I’m so happy with my new fight scene from Higher Than Jesus.
1. My first draft of this chapter was too easy on the protagonist. I wanted to show that Jesus had skills. He’s not a lame sad sack, though he is subject to Murphy’s Law: If something can go wrong, it will. This seems particularly true of my Cuban hit man Jesus Diaz. When I went revised, the chapter doubled in length to a much more tense and intense sequence.
2. I needed to use this scene to show that the heroine was worth fighting for. I really dislike stories where the heroine is merely an interchangeable object who, when things get dicey, can’t be depended upon. There are already too many stories out there where the guy fights the bad guy while the woman runs away, is tied up, twists an ankle, or presses herself against a wall while looking on in horror. (That’s a way too retro view of women. I like strong women.) A real man in any fight for his life will shriek, “Grab a shovel and hit this monster in the head! Don’t just stand there! He’s trying to kill me, for god’s sake!” Heroes who fight alone with an ally/romantic interest nearby aren’t heroes. They’re morons.
3. I put my protagonist through the burner. His reactions are realistic. He shakes. He trembles. He feels the euphoria of savagery and depths of fear. When bad things happen, he doesn’t just shrug it off. When somebody shoots at you, it’s totally unrealistic to react as if the shooter has offered you a sandwich of a sort you simply do not prefer.
4. The obstacles don’t stop. The guiding principle in The Hit Man Series is this: I don’t like it when the reader knows what’s coming next. Try to anticipate the unexpected. A lot of the time, I’m not sure what’s coming next, either. Expect a fast pace, twists and reversals.
5. A lot of fight scenes are dumb. This one isn’t. It means something much more to the larger story and to the characters.
6. There are long term consequences to a good fight scene. It’s not an episodic chapter of action only for action’s sake.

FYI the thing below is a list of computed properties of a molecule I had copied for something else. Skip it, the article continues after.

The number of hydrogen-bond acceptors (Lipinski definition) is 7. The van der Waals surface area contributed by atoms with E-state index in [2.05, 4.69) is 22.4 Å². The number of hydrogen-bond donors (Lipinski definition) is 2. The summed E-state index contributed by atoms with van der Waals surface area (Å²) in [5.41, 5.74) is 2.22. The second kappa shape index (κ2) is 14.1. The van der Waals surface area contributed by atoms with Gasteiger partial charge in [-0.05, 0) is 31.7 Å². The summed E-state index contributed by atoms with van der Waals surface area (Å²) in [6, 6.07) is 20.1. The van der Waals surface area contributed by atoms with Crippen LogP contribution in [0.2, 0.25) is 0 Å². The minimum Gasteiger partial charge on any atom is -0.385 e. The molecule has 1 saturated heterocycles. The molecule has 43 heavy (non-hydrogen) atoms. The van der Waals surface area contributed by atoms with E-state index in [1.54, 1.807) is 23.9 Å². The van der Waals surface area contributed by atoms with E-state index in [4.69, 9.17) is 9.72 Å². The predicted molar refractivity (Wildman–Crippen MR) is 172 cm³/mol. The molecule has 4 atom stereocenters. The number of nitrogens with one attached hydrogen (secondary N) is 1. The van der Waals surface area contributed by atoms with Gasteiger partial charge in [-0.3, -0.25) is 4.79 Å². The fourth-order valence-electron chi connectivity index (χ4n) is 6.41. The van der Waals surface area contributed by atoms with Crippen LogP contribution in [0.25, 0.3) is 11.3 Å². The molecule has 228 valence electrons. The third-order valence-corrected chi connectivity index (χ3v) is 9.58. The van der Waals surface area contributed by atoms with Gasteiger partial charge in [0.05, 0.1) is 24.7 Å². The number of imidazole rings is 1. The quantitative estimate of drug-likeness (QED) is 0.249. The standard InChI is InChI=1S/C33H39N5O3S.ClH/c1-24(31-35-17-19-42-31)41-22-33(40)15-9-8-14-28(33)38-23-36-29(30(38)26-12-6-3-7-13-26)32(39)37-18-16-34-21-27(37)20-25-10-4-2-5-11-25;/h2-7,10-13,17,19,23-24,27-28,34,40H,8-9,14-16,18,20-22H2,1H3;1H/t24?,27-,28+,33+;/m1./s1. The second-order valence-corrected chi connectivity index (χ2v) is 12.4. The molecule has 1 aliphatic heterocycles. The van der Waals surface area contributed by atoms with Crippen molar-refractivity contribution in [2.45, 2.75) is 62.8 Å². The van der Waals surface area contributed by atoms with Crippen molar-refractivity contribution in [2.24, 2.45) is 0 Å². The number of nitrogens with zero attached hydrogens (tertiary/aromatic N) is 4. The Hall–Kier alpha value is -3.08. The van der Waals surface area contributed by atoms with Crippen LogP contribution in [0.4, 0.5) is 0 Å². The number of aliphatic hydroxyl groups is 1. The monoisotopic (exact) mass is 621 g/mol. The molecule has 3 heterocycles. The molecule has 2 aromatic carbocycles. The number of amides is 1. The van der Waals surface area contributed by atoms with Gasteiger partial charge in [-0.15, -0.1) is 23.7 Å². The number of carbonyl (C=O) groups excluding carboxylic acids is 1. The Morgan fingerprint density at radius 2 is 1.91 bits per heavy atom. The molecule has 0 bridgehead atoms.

7. This fight scene elucidates in part how Jesus got the skills he did so what he can do doesn’t arrive out of nowhere.
8. The fight unearths something from Jesus Diaz’s personal history that overturns what readers think they know about his origin story. There was much more going on in Cuba than was revealed in the first book. I only found out when Jesus told me the other day.
9. The fight scene establishes my hit man’s amoral centre, but, because of his love for the heroine, he wants to reach higher. He wants to change. One of his challenges for the long arc of the series is, can he change? Can anyone?
10. When Higher Than Jesus comes out, you’ll see what I mean about this. No spoilers here, but I can say when the action is fast, the scene slows to take in details and make you grit your teeth. When the action slows down, the tension cranks up so there are questions that propel the story to the last word of the scene and the chapter.
This particular fight scene shows where Jesus Diaz has been and where he’s going.
The fight isn’t just with a couple of bad guys.
It’s about the fight between the two sides of Jesus’s character.
It’s about the fight we all face with the devils of our worse nature.
~ Like my flavor? Listen to the first chapter of my crime thriller, Bigger Than Jesus. I’m podcasting the book through the summer. Enjoy! (Or be a hero and just click the cover to grab it. Thanks for reading!)
- UBC #15: What’s missing from this thriller’s back matter? (chazzwrites.com)
- Top 10 Jackie Chan Fight Scenes in Honor of His Retirement from Action Films (kineda.com)
- Noah Wyle: ‘Fight scenes are like sex scenes’ (digitalspy.co.uk)
- Ultimate Blog Challenge: Top 10 Things I know I don’t know (yet) (chazzwrites.com)
- Choreographing Fight Scenes (tpwords.wordpress.com)
- Podcast: Bigger Than Jesus, Chapter 2 (allthatchazz.com)